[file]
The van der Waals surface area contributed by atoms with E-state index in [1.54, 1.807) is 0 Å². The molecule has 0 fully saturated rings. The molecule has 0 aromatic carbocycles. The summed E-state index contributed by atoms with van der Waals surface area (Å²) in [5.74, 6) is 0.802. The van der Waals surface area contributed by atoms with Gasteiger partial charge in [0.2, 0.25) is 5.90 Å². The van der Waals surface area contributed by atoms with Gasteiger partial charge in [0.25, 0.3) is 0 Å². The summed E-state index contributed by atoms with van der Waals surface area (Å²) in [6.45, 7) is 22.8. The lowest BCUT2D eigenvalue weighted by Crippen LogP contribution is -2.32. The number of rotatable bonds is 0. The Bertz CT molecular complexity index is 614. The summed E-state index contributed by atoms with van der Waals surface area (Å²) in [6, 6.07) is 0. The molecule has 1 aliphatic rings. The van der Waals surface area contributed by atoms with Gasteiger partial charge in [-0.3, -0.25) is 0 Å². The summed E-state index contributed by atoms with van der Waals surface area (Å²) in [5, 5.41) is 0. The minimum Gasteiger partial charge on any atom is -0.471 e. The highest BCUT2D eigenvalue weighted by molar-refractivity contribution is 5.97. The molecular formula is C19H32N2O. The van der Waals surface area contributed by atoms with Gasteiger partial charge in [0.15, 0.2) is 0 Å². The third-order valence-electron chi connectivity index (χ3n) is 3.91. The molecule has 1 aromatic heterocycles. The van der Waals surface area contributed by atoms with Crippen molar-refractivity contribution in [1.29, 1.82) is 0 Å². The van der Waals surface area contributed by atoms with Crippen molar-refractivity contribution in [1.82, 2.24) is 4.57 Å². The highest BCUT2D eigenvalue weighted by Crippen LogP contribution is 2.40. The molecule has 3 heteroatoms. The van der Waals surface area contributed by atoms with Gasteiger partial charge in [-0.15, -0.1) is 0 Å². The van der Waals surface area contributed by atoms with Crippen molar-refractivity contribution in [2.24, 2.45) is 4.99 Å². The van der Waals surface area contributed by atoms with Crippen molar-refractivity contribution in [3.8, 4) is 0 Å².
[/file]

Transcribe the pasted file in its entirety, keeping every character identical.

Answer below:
The van der Waals surface area contributed by atoms with E-state index in [1.54, 1.807) is 0 Å². The molecule has 0 fully saturated rings. The molecule has 0 aromatic carbocycles. The summed E-state index contributed by atoms with van der Waals surface area (Å²) in [5.74, 6) is 0.802. The van der Waals surface area contributed by atoms with Gasteiger partial charge in [0.2, 0.25) is 5.90 Å². The van der Waals surface area contributed by atoms with Gasteiger partial charge in [0.25, 0.3) is 0 Å². The summed E-state index contributed by atoms with van der Waals surface area (Å²) in [6.45, 7) is 22.8. The lowest BCUT2D eigenvalue weighted by Crippen LogP contribution is -2.32. The number of rotatable bonds is 0. The Bertz CT molecular complexity index is 614. The summed E-state index contributed by atoms with van der Waals surface area (Å²) in [6, 6.07) is 0. The molecule has 1 aliphatic rings. The van der Waals surface area contributed by atoms with Gasteiger partial charge in [-0.3, -0.25) is 0 Å². The summed E-state index contributed by atoms with van der Waals surface area (Å²) in [5, 5.41) is 0. The minimum Gasteiger partial charge on any atom is -0.471 e. The highest BCUT2D eigenvalue weighted by molar-refractivity contribution is 5.97. The molecular formula is C19H32N2O. The van der Waals surface area contributed by atoms with Gasteiger partial charge in [0.15, 0.2) is 0 Å². The third-order valence-electron chi connectivity index (χ3n) is 3.91. The molecule has 1 aromatic heterocycles. The van der Waals surface area contributed by atoms with Crippen molar-refractivity contribution in [1.29, 1.82) is 0 Å². The van der Waals surface area contributed by atoms with Crippen molar-refractivity contribution in [1.82, 2.24) is 4.57 Å². The highest BCUT2D eigenvalue weighted by Crippen LogP contribution is 2.40. The molecule has 3 heteroatoms. The van der Waals surface area contributed by atoms with Gasteiger partial charge in [-0.15, -0.1) is 0 Å². The van der Waals surface area contributed by atoms with Crippen molar-refractivity contribution in [2.24, 2.45) is 4.99 Å². The van der Waals surface area contributed by atoms with Crippen molar-refractivity contribution in [3.8, 4) is 0 Å².